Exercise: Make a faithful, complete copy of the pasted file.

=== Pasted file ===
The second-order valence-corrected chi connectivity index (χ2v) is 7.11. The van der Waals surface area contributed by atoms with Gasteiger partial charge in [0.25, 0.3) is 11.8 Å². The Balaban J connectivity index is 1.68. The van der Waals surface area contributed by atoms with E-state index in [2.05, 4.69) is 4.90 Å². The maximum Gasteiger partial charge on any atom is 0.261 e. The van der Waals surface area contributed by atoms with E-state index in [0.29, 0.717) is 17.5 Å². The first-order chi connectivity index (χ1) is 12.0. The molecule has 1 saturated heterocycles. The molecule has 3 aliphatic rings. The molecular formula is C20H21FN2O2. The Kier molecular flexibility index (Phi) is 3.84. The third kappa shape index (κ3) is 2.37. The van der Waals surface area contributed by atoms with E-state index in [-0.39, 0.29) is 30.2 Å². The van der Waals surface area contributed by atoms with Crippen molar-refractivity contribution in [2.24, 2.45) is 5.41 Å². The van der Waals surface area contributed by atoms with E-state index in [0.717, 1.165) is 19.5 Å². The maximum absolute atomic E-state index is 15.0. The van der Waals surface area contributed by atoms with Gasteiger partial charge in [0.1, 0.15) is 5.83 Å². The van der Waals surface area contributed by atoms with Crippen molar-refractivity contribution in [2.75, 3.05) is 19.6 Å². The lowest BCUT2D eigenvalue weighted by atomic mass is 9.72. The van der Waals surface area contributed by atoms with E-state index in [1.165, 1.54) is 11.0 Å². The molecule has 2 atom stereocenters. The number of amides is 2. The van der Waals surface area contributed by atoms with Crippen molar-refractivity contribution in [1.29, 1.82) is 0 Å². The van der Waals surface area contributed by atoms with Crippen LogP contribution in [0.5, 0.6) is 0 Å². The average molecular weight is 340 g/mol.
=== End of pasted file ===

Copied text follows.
The second-order valence-corrected chi connectivity index (χ2v) is 7.11. The van der Waals surface area contributed by atoms with Gasteiger partial charge in [0.25, 0.3) is 11.8 Å². The Balaban J connectivity index is 1.68. The van der Waals surface area contributed by atoms with E-state index in [2.05, 4.69) is 4.90 Å². The maximum Gasteiger partial charge on any atom is 0.261 e. The van der Waals surface area contributed by atoms with E-state index in [0.29, 0.717) is 17.5 Å². The first-order chi connectivity index (χ1) is 12.0. The molecule has 1 saturated heterocycles. The molecule has 3 aliphatic rings. The molecular formula is C20H21FN2O2. The Kier molecular flexibility index (Phi) is 3.84. The third kappa shape index (κ3) is 2.37. The van der Waals surface area contributed by atoms with E-state index in [-0.39, 0.29) is 30.2 Å². The van der Waals surface area contributed by atoms with Crippen molar-refractivity contribution in [2.24, 2.45) is 5.41 Å². The van der Waals surface area contributed by atoms with E-state index in [0.717, 1.165) is 19.5 Å². The maximum absolute atomic E-state index is 15.0. The van der Waals surface area contributed by atoms with Gasteiger partial charge in [0.1, 0.15) is 5.83 Å². The van der Waals surface area contributed by atoms with Crippen molar-refractivity contribution in [2.75, 3.05) is 19.6 Å². The lowest BCUT2D eigenvalue weighted by atomic mass is 9.72. The van der Waals surface area contributed by atoms with E-state index in [1.165, 1.54) is 11.0 Å². The molecule has 2 atom stereocenters. The number of amides is 2. The van der Waals surface area contributed by atoms with Crippen molar-refractivity contribution in [1.29, 1.82) is 0 Å². The van der Waals surface area contributed by atoms with Crippen LogP contribution in [0.5, 0.6) is 0 Å². The average molecular weight is 340 g/mol.